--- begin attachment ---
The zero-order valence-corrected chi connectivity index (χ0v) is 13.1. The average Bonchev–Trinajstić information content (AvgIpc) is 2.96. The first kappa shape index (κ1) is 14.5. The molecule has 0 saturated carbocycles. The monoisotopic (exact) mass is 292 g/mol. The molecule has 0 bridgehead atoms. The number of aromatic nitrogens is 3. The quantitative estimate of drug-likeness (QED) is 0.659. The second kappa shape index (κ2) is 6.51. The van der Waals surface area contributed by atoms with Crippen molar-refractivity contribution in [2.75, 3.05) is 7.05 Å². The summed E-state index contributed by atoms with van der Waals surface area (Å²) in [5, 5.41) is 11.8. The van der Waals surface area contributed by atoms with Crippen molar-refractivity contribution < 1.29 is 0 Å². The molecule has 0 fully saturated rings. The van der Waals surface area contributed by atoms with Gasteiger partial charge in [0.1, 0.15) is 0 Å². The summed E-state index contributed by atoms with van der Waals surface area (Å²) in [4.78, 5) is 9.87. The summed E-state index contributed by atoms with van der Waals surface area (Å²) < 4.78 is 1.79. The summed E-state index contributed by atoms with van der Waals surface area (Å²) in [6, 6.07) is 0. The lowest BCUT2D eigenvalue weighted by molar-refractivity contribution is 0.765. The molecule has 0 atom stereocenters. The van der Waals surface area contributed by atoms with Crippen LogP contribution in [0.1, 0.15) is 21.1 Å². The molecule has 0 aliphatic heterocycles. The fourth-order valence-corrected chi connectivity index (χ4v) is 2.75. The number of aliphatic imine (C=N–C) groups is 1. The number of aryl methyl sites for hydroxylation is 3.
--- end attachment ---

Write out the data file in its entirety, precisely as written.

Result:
The zero-order valence-corrected chi connectivity index (χ0v) is 13.1. The average Bonchev–Trinajstić information content (AvgIpc) is 2.96. The first kappa shape index (κ1) is 14.5. The molecule has 0 saturated carbocycles. The monoisotopic (exact) mass is 292 g/mol. The molecule has 0 bridgehead atoms. The number of aromatic nitrogens is 3. The quantitative estimate of drug-likeness (QED) is 0.659. The second kappa shape index (κ2) is 6.51. The van der Waals surface area contributed by atoms with Crippen molar-refractivity contribution in [2.75, 3.05) is 7.05 Å². The summed E-state index contributed by atoms with van der Waals surface area (Å²) in [5, 5.41) is 11.8. The van der Waals surface area contributed by atoms with Crippen molar-refractivity contribution < 1.29 is 0 Å². The molecule has 0 fully saturated rings. The van der Waals surface area contributed by atoms with Gasteiger partial charge in [0.1, 0.15) is 0 Å². The summed E-state index contributed by atoms with van der Waals surface area (Å²) in [4.78, 5) is 9.87. The summed E-state index contributed by atoms with van der Waals surface area (Å²) < 4.78 is 1.79. The summed E-state index contributed by atoms with van der Waals surface area (Å²) in [6, 6.07) is 0. The lowest BCUT2D eigenvalue weighted by molar-refractivity contribution is 0.765. The molecule has 0 atom stereocenters. The van der Waals surface area contributed by atoms with Crippen LogP contribution in [0.1, 0.15) is 21.1 Å². The molecule has 0 aliphatic heterocycles. The fourth-order valence-corrected chi connectivity index (χ4v) is 2.75. The number of aliphatic imine (C=N–C) groups is 1. The number of aryl methyl sites for hydroxylation is 3.